I see faces I don’t recognize, and now I don’t know who is a tourist and who moved here earlier this year. In New York I enjoyed the passing crowd of strangers, but in our small town I have treasured knowing lots of people, progressively more the longer I remained. But some have left, others have died, and the newcomers (whoever they are) don’t seem eager to greet me. (Or have I become less eager to meet them?)
When this process altered our Brooklyn neighborhood beyond recognition, we left and came here. That kind of change is expected in New York City; it’s part of the city’s life cycle. Here, I hoped, the situation would be stable and comfortable. (Of course, to be fair, I am partly at fault for writing this blog and launching it out to into the worldwide webiverse, helping to pave the road to our paradise with my good intentions.)
More than once recently I have set out on an old, familiar hike to find that new property owners have repositioned fences or built new ones. The game trails I like to follow have changed, and like the wildlife I cannot go exactly the way I went before. Of course I find this a bit disturbing.
I am also troubled as I begin to see in myself the same instinct that not long ago I lamented in some of my neighbors. We came here because we loved the isolation and the blessed lack of crowds, and we fear the threat of losing that. So let’s not make too many changes, I begin to think. But how many are too many? And which ones are the right ones?
I remember the scorn I felt at a cocktail party in Kent, Connecticut — a bastion of country homes for rich New Yorkers — when I overheard someone saying they wanted to put a tollbooth on Route 22 to keep out any newcomers. Now that we have our place, let’s keep out the others.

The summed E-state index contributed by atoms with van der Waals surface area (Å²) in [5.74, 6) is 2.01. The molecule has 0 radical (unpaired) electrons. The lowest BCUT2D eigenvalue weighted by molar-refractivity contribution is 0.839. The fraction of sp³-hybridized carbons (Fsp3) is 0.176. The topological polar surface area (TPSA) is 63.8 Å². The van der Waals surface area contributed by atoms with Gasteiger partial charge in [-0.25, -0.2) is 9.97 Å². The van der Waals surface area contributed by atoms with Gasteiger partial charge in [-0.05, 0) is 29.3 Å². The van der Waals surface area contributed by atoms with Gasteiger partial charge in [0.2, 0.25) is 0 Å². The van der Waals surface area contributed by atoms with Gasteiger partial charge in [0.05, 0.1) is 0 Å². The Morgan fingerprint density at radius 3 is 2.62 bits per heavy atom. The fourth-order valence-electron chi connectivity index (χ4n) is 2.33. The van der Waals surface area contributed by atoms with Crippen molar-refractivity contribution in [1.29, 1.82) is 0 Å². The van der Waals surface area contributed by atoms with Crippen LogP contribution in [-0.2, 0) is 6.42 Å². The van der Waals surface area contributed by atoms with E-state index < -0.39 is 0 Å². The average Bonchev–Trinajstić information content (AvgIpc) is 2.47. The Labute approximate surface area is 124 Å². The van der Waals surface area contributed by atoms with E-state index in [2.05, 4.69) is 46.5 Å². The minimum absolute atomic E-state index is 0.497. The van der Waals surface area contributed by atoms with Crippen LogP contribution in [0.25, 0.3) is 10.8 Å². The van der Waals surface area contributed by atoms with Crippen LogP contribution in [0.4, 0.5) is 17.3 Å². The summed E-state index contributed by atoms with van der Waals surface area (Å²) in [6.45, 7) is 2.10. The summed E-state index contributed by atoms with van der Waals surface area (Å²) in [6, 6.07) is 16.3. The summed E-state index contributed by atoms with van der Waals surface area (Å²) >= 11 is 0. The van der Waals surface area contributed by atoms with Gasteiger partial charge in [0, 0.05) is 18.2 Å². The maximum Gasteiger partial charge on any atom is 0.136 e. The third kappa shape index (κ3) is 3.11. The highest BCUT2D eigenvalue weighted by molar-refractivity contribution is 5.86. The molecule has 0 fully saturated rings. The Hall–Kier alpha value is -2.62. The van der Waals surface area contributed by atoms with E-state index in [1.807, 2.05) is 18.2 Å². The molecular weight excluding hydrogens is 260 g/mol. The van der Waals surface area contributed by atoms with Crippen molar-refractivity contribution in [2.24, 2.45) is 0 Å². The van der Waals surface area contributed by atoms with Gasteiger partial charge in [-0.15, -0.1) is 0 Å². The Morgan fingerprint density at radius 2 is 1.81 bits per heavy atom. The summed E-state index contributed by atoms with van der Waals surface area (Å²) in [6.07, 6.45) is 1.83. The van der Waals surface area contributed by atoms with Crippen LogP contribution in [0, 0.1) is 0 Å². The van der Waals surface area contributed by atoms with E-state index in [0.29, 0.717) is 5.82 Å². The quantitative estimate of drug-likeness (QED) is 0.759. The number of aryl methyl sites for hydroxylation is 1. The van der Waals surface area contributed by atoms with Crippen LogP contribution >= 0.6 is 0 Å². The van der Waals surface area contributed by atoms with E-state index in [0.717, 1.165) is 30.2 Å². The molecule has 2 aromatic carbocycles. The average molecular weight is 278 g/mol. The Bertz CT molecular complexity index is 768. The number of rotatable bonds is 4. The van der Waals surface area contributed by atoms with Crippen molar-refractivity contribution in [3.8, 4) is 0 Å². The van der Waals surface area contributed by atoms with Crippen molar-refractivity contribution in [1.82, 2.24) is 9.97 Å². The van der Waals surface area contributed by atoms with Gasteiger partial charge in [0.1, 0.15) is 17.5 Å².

Where is the fairness in this situation?
In a few weeks, the residents of Dubois will choose a new mayor. Many who live outside town limits will have no voice, although the results could affect their lives considerably.
One candidate is a woman who has lived here for 25 years, owned numerous properties, and serves as a member of Town Council. The other is a man with a history of launching successful businesses who has lived in our county since childhood but moved to Dubois only last year, relocating his latest business to town. Both candidates say a top priority is finding a way to manage the growth of the area while retaining what we all value about Dubois.
What defines that value is clear from a bevy of community studies carried out since way back in 1986. Respondents speak about the wildlife and the scenery. We value the openness and uncrowded nature of our environment. We also treasure our Western culture.
But how to manage growth and assure the future of our town while retaining all that is far from clear. In fact, the candidates often seem to disagree completely about the best way to proceed.
“Accept change as inevitable,” was the last point on a list called Rules for Working Well, which I found somewhere and kept posted above my desk for years. Accepting it is one matter, I learned eventually, but effectively responding to it is quite another.
Will our town lose its way and turn the wrong direction as it emerges from this turning point, exhausting itself in fruitless efforts? And which is the right direction?